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By Denise Woodin, Director of Community Impact and Social Responsibility
Published in the Rye Record, September 9, 2016
Sally Wright arrived in Rye from Chicago in 1979, leaving behind a career as an Equity Trader and looking forward to three years on the East coast. Thirty-seven years later, she has packed her bags once again and is returning to her home state of Michigan. During the intervening years, Sally raised three children, lived in two houses, divorced, started a new career as the Rye YMCA’s Development Director, and left an indelible mark on downtown Rye. With her long-awaited retirement looming—her last day of work is August 26—Sally reflected on her unexpected life in Rye and the changes she seen at the Rye Y.
Attracted to Rye for its good schools and proximity to Long Island Sound, Sally and her family settled into a house on Milton Point. They had toured three states searching for a home, but Sally fell in love with Rye. “I had lived on the water in Michigan and after looking at several other towns, I realized how much it meant to me to live on the water,” she explained.
Sally’s son Chris was born in 1979, followed by Amy in 1982 and P.J. in 1991 and before long, she found herself immersed in the world of PTO activities. The PTO, at Milton School and later at Rye Middle and High Schools, would be her bridge to the Rye Y. “We were good friends with our neighbors, who had kids the same age as ours,” Sally recalled. “They saw me doing the PTO work and they knew I was looking for a part-time job. They decided that I would be a good fit for the Y.”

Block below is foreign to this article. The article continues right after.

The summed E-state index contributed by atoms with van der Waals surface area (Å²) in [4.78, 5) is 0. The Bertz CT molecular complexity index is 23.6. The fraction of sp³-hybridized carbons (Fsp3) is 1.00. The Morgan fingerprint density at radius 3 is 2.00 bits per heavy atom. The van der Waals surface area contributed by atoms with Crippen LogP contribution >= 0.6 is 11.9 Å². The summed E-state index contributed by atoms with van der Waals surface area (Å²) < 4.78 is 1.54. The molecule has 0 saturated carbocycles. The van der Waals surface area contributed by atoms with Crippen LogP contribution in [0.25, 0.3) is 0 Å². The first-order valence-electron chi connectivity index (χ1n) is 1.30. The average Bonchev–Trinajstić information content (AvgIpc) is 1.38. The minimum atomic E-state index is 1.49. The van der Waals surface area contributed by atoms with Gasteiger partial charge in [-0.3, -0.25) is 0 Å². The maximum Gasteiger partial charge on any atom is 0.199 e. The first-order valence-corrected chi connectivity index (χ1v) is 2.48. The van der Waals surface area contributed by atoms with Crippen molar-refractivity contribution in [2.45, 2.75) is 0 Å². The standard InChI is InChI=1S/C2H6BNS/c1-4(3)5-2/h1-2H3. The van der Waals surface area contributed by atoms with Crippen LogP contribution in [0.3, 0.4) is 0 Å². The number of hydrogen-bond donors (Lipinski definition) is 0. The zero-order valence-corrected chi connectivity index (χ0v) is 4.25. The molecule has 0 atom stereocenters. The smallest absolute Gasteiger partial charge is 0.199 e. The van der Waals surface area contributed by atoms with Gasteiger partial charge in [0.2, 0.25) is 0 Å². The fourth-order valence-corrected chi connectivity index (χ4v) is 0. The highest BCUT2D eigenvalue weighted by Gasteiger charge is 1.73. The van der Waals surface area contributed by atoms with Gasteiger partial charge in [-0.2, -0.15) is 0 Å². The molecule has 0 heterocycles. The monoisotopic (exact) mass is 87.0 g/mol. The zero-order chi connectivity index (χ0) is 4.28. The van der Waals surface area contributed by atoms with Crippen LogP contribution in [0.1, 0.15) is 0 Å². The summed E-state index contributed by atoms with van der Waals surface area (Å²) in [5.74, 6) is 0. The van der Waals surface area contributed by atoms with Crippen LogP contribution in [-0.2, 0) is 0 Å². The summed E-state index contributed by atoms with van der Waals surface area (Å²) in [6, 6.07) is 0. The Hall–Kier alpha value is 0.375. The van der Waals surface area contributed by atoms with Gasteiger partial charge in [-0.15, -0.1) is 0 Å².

Sally had set foot in the Y only once, when she inquired about a gymnastics program for Chris. And she knew nothing about the organization. Nevertheless, when her neighbor, Rye Y board president Nancy Haneman, asked her in 1993 to work on an endowment campaign with Y volunteer Harry Broom, Sally dove in. She found that her business skills and her experience working with the schools served her well. “It’s all about building relationships and asking people for money,” she observed. “So I was pretty well versed in that by the time I got here.”
Three years later, the Y’s executive director Pat Morrissey hired Sally as the organization’s full-time development director. While happy to land a new job, Sally ran into a few challenges during the first several months. Five months after she started, Morrissey resigned. His departure was followed by the resignation of the Y’s head of administration, Stephanie Lord, who had served as mentor to Sally. “I wasn’t sure what I had gotten myself into. It was a rough start. But the happy side was, the board found Gregg Howells, and he became my new boss. And then everything was just hunky dory after that,” she laughed.
In the beginning, Sally juggled fundraising, marketing, communications and administrative duties. “I was a one-man shop,” she said. And then there was the learning curve for professional fundraising. “I had so much to learn. But I was lucky enough to be sent off to development presentations and conferences and I joined A.D.O. (Association of Development Professionals). And the Y is such a great organization because you meet development directors from other Ys. They shared their experiences and helped me feel more comfortable in doing my job.”